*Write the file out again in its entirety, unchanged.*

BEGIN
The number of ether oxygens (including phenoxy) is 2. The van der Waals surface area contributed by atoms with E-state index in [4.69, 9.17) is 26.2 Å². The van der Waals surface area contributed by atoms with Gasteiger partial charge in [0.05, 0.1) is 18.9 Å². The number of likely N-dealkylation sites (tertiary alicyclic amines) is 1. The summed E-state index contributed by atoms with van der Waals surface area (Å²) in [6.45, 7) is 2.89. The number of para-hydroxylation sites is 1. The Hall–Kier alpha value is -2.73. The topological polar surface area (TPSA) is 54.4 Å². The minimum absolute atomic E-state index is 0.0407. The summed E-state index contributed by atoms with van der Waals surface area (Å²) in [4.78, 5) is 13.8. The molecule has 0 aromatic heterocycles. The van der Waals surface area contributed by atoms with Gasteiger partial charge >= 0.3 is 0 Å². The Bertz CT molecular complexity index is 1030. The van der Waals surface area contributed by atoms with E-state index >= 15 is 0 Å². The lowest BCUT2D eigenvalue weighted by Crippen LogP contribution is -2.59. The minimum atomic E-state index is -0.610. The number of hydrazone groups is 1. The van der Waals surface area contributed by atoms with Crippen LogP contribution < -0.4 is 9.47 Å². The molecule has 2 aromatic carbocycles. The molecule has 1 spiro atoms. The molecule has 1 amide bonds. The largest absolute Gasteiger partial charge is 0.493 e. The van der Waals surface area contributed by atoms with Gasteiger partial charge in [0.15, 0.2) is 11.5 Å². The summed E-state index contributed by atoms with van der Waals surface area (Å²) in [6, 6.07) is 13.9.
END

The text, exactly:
The number of ether oxygens (including phenoxy) is 2. The van der Waals surface area contributed by atoms with E-state index in [4.69, 9.17) is 26.2 Å². The van der Waals surface area contributed by atoms with Gasteiger partial charge in [0.05, 0.1) is 18.9 Å². The number of likely N-dealkylation sites (tertiary alicyclic amines) is 1. The summed E-state index contributed by atoms with van der Waals surface area (Å²) in [6.45, 7) is 2.89. The number of para-hydroxylation sites is 1. The Hall–Kier alpha value is -2.73. The topological polar surface area (TPSA) is 54.4 Å². The minimum absolute atomic E-state index is 0.0407. The summed E-state index contributed by atoms with van der Waals surface area (Å²) in [4.78, 5) is 13.8. The molecule has 0 aromatic heterocycles. The van der Waals surface area contributed by atoms with Gasteiger partial charge >= 0.3 is 0 Å². The Bertz CT molecular complexity index is 1030. The van der Waals surface area contributed by atoms with E-state index >= 15 is 0 Å². The lowest BCUT2D eigenvalue weighted by Crippen LogP contribution is -2.59. The minimum atomic E-state index is -0.610. The number of hydrazone groups is 1. The van der Waals surface area contributed by atoms with Crippen LogP contribution < -0.4 is 9.47 Å². The molecule has 2 aromatic carbocycles. The molecule has 1 spiro atoms. The molecule has 1 amide bonds. The largest absolute Gasteiger partial charge is 0.493 e. The van der Waals surface area contributed by atoms with Gasteiger partial charge in [0.15, 0.2) is 11.5 Å². The summed E-state index contributed by atoms with van der Waals surface area (Å²) in [6, 6.07) is 13.9.